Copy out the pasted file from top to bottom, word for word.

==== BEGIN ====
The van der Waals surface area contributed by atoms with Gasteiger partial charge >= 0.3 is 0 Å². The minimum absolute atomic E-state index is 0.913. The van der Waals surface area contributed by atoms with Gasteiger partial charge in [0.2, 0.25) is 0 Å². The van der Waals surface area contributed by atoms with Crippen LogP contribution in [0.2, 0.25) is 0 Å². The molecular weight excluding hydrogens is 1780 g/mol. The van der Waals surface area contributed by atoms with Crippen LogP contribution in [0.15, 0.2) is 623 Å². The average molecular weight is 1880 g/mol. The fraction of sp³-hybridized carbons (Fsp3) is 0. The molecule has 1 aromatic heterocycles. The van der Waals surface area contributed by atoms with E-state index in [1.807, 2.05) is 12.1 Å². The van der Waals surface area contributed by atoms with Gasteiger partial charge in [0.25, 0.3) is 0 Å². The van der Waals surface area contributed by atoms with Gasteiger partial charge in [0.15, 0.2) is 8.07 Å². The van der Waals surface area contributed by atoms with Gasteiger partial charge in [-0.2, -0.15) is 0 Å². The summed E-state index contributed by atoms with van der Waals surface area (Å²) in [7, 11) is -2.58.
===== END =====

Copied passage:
The van der Waals surface area contributed by atoms with Gasteiger partial charge >= 0.3 is 0 Å². The minimum absolute atomic E-state index is 0.913. The van der Waals surface area contributed by atoms with Gasteiger partial charge in [0.2, 0.25) is 0 Å². The van der Waals surface area contributed by atoms with Crippen LogP contribution in [0.2, 0.25) is 0 Å². The molecular weight excluding hydrogens is 1780 g/mol. The van der Waals surface area contributed by atoms with Crippen LogP contribution in [0.15, 0.2) is 623 Å². The average molecular weight is 1880 g/mol. The fraction of sp³-hybridized carbons (Fsp3) is 0. The molecule has 1 aromatic heterocycles. The van der Waals surface area contributed by atoms with E-state index in [1.807, 2.05) is 12.1 Å². The van der Waals surface area contributed by atoms with Gasteiger partial charge in [0.25, 0.3) is 0 Å². The van der Waals surface area contributed by atoms with Gasteiger partial charge in [0.15, 0.2) is 8.07 Å². The van der Waals surface area contributed by atoms with Gasteiger partial charge in [-0.2, -0.15) is 0 Å². The summed E-state index contributed by atoms with van der Waals surface area (Å²) in [7, 11) is -2.58.